Air pollution got some special attention in the Toronto Star last week, featuring a unique study carried out by the University of Toronto.
Professor Greg Evans led the research team that produced an impressive map highlighting Toronto’s air pollution hot spots. The team of researchers, alongside scientists from Environment Canada, used hand-held devices and a mobile vehicle lab to record ultrafine particle concentrations all over the city.
The results from the map present an intense array of colours across the city, showing that Toronto’s residents could be experiencing vastly different exposures to air pollution from neighbourhood to neighbourhood. One thing in particular stands out. The higher the traffic an area experiences, the higher the air pollution concentrations tend to be. Ultrafine particles (UFP) were concentrated along major highways and intersections.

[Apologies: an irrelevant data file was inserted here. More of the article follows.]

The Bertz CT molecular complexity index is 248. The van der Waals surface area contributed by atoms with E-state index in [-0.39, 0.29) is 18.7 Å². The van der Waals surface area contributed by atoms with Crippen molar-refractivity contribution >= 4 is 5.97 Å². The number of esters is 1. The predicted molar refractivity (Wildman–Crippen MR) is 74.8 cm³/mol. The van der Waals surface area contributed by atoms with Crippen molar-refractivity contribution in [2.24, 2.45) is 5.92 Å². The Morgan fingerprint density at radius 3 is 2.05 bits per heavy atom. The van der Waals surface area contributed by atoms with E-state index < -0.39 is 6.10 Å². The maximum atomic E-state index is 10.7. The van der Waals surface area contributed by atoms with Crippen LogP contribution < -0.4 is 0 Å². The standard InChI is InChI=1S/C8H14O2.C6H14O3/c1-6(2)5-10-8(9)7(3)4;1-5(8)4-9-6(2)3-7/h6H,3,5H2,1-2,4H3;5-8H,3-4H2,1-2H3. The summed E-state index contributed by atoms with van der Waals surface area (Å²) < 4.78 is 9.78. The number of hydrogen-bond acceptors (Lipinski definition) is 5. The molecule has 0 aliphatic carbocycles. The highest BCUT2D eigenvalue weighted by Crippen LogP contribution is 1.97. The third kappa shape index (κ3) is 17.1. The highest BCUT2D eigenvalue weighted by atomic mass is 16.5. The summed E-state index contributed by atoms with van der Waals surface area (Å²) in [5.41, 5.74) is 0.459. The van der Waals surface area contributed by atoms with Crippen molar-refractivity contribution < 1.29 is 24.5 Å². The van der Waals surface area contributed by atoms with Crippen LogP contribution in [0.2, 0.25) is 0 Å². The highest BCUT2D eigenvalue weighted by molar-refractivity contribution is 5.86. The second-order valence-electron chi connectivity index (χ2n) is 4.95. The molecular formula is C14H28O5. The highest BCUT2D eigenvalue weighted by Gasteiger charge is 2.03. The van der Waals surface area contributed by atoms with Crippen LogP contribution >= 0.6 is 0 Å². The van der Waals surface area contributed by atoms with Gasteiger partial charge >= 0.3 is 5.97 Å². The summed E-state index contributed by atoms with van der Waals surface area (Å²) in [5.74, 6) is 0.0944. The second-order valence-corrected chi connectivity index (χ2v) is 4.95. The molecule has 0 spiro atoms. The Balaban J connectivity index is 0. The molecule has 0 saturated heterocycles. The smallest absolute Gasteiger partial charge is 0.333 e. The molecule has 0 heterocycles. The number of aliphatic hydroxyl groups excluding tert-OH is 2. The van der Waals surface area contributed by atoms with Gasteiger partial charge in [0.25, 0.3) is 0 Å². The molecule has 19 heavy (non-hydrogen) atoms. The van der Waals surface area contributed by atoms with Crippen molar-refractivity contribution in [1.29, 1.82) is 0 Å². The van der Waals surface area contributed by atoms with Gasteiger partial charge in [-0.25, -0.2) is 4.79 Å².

Just what are these 'ultrafine particles' and why should we care about them? These particles are nano-sized, meaning they are able to get deep into the lungs as we breathe. Once in the lungs, the particles can produce acute respiratory effects, particularly in sensitive populations such as children and the elderly as well as those with asthma. Exposure to ultrafine particles has also been linked to various cardiovascular effects.
So clearly we should be limiting our exposure to air pollution as much as possible, but what else can be done? Well, the INHALE Project is also collecting air quality data in the city, with a pilot study underway in the Mimico and New Toronto neighbourhoods using portable particulate monitoring equipment. Except participating in this project are everyday citizens and community members, no science-degrees necessary! Collecting this air quality data can help us in the short-term with planning our outdoor activities a little better based on where air pollution levels may be lower. But also, this data can help inspire us to think of long-term solutions for local improvements to the air we breathe!
Sound like something you’re interested in? Then stay tuned for INHALE Toronto events or sign up to volunteer as a Community Air Tracker and participate in this project with your fellow community members!